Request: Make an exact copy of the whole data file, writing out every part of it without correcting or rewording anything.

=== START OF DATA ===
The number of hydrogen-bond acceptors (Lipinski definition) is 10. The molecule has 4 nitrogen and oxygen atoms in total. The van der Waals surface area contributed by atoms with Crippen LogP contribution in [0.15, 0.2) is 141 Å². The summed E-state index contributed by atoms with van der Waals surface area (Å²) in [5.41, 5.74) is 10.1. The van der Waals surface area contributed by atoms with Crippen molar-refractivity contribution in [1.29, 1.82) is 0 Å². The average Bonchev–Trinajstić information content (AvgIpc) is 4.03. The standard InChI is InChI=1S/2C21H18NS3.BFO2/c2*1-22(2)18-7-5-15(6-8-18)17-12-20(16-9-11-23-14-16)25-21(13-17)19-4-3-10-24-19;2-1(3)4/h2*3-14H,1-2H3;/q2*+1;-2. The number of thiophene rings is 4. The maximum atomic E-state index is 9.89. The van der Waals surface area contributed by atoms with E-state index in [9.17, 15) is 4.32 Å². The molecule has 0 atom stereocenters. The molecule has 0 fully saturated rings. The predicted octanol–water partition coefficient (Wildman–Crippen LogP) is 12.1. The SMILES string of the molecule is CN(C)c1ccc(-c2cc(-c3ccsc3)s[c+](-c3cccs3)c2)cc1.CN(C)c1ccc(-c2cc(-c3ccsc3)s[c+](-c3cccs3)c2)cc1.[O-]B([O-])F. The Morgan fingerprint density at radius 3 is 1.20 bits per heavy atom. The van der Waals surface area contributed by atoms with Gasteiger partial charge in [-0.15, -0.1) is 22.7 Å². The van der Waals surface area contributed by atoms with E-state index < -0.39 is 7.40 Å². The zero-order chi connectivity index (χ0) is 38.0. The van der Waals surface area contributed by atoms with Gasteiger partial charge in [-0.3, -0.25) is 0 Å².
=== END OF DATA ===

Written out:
The number of hydrogen-bond acceptors (Lipinski definition) is 10. The molecule has 4 nitrogen and oxygen atoms in total. The van der Waals surface area contributed by atoms with Crippen LogP contribution in [0.15, 0.2) is 141 Å². The summed E-state index contributed by atoms with van der Waals surface area (Å²) in [5.41, 5.74) is 10.1. The van der Waals surface area contributed by atoms with Crippen molar-refractivity contribution in [1.29, 1.82) is 0 Å². The average Bonchev–Trinajstić information content (AvgIpc) is 4.03. The standard InChI is InChI=1S/2C21H18NS3.BFO2/c2*1-22(2)18-7-5-15(6-8-18)17-12-20(16-9-11-23-14-16)25-21(13-17)19-4-3-10-24-19;2-1(3)4/h2*3-14H,1-2H3;/q2*+1;-2. The number of thiophene rings is 4. The maximum atomic E-state index is 9.89. The van der Waals surface area contributed by atoms with E-state index in [9.17, 15) is 4.32 Å². The molecule has 0 atom stereocenters. The molecule has 0 fully saturated rings. The predicted octanol–water partition coefficient (Wildman–Crippen LogP) is 12.1. The SMILES string of the molecule is CN(C)c1ccc(-c2cc(-c3ccsc3)s[c+](-c3cccs3)c2)cc1.CN(C)c1ccc(-c2cc(-c3ccsc3)s[c+](-c3cccs3)c2)cc1.[O-]B([O-])F. The Morgan fingerprint density at radius 3 is 1.20 bits per heavy atom. The van der Waals surface area contributed by atoms with Gasteiger partial charge in [-0.15, -0.1) is 22.7 Å². The van der Waals surface area contributed by atoms with E-state index < -0.39 is 7.40 Å². The zero-order chi connectivity index (χ0) is 38.0. The van der Waals surface area contributed by atoms with Gasteiger partial charge in [-0.3, -0.25) is 0 Å².